1968; directed by Sergio Corbucci; written by Mario Amendola, Bruno Corbucci, Sergio Corbucci and Vittoriano Petrilli; 101 mins


Bleak is the word! In Sergio Corbucci‘s atypically snowbound Spaghetti Western, the faces are scarred and severe and the landscapes are endless and lonely. Filmed in the Italian Dolomites, watching it on a bitterly cold evening was perhaps not the wisest option as Silvano Ippoliti‘s bitingly beautiful cinematography is matched by Corbucci’s ice-cold outlook. Continue reading


1991; directed by Gary Trousdale and Kirk Wise; adapted by Linda Woolverton, Kelly Asbury, Brenda Chapman, Tom Ellery, Kevin Harkey, Robert Lence, Burny Mattinson, Brian Pimental, Joe Ranft, Chris Sanders and Bruce Woodside; 85 mins

In anticipation (for want of a better word) of Disney’s Emma Watson co-starring Beauty and the Beast, I caught up with the 1991 animated version, which I couldn’t remember whether I’d seen or not. Having now seen it, I think I did but it would’ve been 20 years ago or more. Is it the rediscovered masterpiece that people are saying it is? No, But it’s pretty damn good! Continue reading


2012; directed by Mark Corvino and Jeff Howlett; 92 mins

Rock & Roll: that’s the thing most punk rockers seem to say when the subject is broached as to what makes them punk. They almost inevitably say they just wanted to make Rock & Roll music. That’s not the only connection this film has with the great pantheon of rockumentary filmmaking, though… Continue reading


2017; directed by Danny Boyle; adapted by John Hodge; 117 mins

21 years on and it’s funny that everyone’s so excited for the return of these most beloved and – truly – iconic movie characters… because they are psychos and junkies! I mean, for me, that’s my kinda characters but it’s not often that the national or international consciousness waxes positive on disreputable working class characters. Normally, they need to stay in line with projected middle class values or be validated by meeting a royal or some such shite. Not here. I mean, one of the film’s saving graces is that even despite having Oscars in his pocket, Danny Boyle hasn’t turned into a ‘respectable’ director so whilst there is melancholy and regret but still all done with Captain Big Bollocks on the accelerator! Continue reading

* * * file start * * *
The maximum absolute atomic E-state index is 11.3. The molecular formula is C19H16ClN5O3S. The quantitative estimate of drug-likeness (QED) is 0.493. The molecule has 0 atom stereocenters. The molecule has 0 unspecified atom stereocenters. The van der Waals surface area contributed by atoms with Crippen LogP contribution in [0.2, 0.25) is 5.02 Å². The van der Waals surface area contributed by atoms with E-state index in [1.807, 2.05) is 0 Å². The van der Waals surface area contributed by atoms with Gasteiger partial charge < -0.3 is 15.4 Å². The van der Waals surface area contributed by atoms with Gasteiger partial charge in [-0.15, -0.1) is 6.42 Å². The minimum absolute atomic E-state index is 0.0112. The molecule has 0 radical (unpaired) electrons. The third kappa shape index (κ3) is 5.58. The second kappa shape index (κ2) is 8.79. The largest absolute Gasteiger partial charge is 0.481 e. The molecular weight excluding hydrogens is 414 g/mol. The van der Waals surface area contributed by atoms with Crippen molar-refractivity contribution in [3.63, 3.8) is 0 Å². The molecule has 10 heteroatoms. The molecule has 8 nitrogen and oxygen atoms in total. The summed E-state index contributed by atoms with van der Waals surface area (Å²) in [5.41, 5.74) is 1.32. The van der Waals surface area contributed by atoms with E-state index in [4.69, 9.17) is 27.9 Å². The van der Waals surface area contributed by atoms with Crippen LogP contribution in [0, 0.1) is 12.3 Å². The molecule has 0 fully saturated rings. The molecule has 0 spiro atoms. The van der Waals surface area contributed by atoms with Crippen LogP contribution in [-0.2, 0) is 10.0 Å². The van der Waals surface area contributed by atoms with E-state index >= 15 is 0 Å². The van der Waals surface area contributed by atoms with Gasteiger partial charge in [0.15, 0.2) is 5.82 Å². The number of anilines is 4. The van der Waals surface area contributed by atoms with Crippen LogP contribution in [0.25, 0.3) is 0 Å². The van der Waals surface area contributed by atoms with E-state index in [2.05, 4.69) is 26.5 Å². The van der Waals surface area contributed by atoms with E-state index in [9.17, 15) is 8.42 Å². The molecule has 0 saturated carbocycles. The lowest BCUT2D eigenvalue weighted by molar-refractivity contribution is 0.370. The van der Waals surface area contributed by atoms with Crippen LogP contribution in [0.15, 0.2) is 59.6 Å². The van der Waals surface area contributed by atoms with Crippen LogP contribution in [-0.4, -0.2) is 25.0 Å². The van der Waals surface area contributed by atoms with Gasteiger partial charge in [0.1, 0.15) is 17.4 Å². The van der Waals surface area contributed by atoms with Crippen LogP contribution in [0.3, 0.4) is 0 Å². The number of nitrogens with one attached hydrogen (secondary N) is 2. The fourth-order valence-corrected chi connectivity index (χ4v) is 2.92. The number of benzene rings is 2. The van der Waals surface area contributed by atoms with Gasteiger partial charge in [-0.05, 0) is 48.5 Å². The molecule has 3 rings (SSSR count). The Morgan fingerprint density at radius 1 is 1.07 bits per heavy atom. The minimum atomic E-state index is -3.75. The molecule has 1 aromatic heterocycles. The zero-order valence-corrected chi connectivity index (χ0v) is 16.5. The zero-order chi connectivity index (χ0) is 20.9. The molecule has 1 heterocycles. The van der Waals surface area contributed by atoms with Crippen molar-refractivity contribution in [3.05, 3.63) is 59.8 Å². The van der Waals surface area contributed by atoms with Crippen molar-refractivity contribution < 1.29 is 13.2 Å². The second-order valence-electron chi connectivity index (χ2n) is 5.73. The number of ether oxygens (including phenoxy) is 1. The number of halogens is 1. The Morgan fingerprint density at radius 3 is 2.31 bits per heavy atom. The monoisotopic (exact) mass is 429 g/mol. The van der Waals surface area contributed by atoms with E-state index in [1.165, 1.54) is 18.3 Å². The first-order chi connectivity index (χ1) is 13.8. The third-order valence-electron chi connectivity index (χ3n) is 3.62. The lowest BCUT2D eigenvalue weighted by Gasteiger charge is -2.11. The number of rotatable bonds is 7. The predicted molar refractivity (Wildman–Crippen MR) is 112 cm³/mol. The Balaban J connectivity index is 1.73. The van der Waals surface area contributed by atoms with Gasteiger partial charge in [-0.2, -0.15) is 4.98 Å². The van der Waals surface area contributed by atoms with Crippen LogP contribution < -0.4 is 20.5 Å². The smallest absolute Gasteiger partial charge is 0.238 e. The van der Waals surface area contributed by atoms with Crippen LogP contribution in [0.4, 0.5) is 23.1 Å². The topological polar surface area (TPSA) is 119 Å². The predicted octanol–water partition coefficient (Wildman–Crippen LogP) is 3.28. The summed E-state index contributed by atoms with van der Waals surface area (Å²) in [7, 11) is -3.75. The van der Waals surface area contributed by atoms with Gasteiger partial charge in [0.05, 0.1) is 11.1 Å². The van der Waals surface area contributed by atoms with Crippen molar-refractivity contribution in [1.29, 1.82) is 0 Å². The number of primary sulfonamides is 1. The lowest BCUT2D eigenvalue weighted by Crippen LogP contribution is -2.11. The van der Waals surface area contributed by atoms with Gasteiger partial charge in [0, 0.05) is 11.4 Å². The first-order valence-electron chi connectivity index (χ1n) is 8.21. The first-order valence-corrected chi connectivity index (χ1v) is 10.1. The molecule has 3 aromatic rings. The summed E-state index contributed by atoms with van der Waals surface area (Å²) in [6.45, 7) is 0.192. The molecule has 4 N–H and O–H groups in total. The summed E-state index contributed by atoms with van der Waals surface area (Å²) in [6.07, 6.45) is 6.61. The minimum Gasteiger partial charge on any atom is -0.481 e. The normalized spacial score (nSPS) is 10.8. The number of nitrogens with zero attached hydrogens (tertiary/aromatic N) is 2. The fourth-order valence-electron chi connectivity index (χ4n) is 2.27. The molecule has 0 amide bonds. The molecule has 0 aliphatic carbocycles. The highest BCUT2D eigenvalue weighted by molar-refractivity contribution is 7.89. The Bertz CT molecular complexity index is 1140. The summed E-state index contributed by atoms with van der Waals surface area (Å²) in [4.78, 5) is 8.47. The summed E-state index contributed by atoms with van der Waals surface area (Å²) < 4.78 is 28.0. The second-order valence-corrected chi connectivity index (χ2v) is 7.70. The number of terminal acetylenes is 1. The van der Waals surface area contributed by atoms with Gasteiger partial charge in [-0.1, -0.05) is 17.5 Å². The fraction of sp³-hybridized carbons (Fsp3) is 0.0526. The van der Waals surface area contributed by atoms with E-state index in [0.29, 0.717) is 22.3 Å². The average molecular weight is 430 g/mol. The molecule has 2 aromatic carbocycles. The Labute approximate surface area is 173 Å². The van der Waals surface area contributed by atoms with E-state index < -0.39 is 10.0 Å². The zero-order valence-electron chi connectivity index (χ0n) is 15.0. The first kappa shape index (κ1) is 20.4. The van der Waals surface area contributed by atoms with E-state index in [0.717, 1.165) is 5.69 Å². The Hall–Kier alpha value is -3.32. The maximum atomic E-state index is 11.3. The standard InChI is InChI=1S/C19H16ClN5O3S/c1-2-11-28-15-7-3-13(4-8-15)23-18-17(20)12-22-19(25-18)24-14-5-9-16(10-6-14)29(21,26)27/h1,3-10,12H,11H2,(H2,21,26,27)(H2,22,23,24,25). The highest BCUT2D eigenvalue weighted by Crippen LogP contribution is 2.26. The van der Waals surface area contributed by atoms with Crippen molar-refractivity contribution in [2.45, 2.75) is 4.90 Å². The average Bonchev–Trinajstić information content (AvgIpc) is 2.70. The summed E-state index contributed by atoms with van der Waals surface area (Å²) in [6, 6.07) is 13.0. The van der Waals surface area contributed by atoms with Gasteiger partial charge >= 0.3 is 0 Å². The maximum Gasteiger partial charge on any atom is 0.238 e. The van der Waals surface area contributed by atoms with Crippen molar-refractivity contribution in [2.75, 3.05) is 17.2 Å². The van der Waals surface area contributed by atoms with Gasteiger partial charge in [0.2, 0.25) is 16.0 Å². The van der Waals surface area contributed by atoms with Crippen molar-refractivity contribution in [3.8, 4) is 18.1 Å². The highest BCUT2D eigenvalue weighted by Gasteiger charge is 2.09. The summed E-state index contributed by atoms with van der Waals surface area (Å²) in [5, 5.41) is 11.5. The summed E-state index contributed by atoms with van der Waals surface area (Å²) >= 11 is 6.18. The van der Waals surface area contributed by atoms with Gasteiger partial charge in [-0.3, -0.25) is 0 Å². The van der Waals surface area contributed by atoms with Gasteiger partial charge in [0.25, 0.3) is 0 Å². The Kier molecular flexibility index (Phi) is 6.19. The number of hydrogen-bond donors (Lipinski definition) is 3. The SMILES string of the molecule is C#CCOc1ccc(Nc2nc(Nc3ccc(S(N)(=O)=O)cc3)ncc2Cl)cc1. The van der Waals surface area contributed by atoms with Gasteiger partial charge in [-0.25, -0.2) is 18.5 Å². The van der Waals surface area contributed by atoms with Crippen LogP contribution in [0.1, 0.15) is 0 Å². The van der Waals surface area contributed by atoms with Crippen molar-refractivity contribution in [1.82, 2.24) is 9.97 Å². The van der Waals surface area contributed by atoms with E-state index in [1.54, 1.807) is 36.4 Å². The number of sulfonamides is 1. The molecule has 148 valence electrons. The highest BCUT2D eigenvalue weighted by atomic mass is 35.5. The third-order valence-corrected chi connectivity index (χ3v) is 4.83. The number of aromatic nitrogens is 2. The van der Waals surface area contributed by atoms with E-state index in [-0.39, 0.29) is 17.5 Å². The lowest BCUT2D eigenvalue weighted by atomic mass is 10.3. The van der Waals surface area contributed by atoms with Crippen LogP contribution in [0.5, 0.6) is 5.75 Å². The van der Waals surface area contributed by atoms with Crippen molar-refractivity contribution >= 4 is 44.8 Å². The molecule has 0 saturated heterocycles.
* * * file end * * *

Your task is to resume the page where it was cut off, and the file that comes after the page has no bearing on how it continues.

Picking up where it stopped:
1968; directed by Bob Rafelson; written by Jack Nicholson and Bob Rafelson; 85 mins

Experiencing Head with the sister-in-law is hard to explain. In so many ways. At this stage I haven’t done any research above and beyond watching the movie but I suspect that The Monkees may gotten involved with hallucinogenic drugs somewhere along the line in this motion picture venture. Continue reading


1964; directed by Masaki Kobayashi; adapted by Yoko Mizuki; 183 mins

Having long wanted to catch up with the work of Japanese director, Masaki Kobayashi, here I find myself first diving into the real outlier in his work. Kobayashi was best known for sombre political films which addressed issues of pacifism, conformity and rebellion. Here, we have a compendium of impenetrable ghostly parables from feudal Japan, occurring anywhere between a hundred to eight hundred years ago… Continue reading


2008; directed by Danny Boyle and Loveleen Tandan; adapted by Simon Beaufoy; 120 mins

I remember when it first was revealed that Danny Boyle was doing a movie based on the Indian version of Who Wants To Be a Millionaire? and thinking; “What the fuck? Who is gonna watch that?” But of course, Danny Boyle is better than you and me and as it turns out… it did alright. Did pretty well. Well done. Continue reading